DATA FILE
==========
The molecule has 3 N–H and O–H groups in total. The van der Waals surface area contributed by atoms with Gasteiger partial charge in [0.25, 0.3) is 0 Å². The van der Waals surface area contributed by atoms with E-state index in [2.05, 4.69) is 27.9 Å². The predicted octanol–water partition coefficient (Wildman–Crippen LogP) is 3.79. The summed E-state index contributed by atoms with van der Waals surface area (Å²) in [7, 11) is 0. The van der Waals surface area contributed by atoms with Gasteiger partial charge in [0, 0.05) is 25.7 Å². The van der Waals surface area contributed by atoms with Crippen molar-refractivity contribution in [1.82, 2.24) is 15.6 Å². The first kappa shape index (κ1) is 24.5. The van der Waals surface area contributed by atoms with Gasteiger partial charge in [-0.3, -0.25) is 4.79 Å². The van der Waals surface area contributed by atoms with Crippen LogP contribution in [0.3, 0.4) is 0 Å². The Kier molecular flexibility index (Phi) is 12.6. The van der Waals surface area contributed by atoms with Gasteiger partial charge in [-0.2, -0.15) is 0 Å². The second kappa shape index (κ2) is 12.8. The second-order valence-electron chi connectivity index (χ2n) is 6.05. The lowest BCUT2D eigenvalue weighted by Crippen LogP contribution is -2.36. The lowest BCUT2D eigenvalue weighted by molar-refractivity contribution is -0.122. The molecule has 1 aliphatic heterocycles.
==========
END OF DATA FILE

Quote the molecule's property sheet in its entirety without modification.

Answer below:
The molecule has 3 N–H and O–H groups in total. The van der Waals surface area contributed by atoms with Gasteiger partial charge in [0.25, 0.3) is 0 Å². The van der Waals surface area contributed by atoms with E-state index in [2.05, 4.69) is 27.9 Å². The predicted octanol–water partition coefficient (Wildman–Crippen LogP) is 3.79. The summed E-state index contributed by atoms with van der Waals surface area (Å²) in [7, 11) is 0. The van der Waals surface area contributed by atoms with Gasteiger partial charge in [0, 0.05) is 25.7 Å². The van der Waals surface area contributed by atoms with Crippen molar-refractivity contribution in [1.82, 2.24) is 15.6 Å². The first kappa shape index (κ1) is 24.5. The van der Waals surface area contributed by atoms with Gasteiger partial charge in [-0.3, -0.25) is 4.79 Å². The van der Waals surface area contributed by atoms with Crippen LogP contribution in [0.3, 0.4) is 0 Å². The Kier molecular flexibility index (Phi) is 12.6. The van der Waals surface area contributed by atoms with Gasteiger partial charge in [-0.2, -0.15) is 0 Å². The second kappa shape index (κ2) is 12.8. The second-order valence-electron chi connectivity index (χ2n) is 6.05. The lowest BCUT2D eigenvalue weighted by Crippen LogP contribution is -2.36. The lowest BCUT2D eigenvalue weighted by molar-refractivity contribution is -0.122. The molecule has 1 aliphatic heterocycles.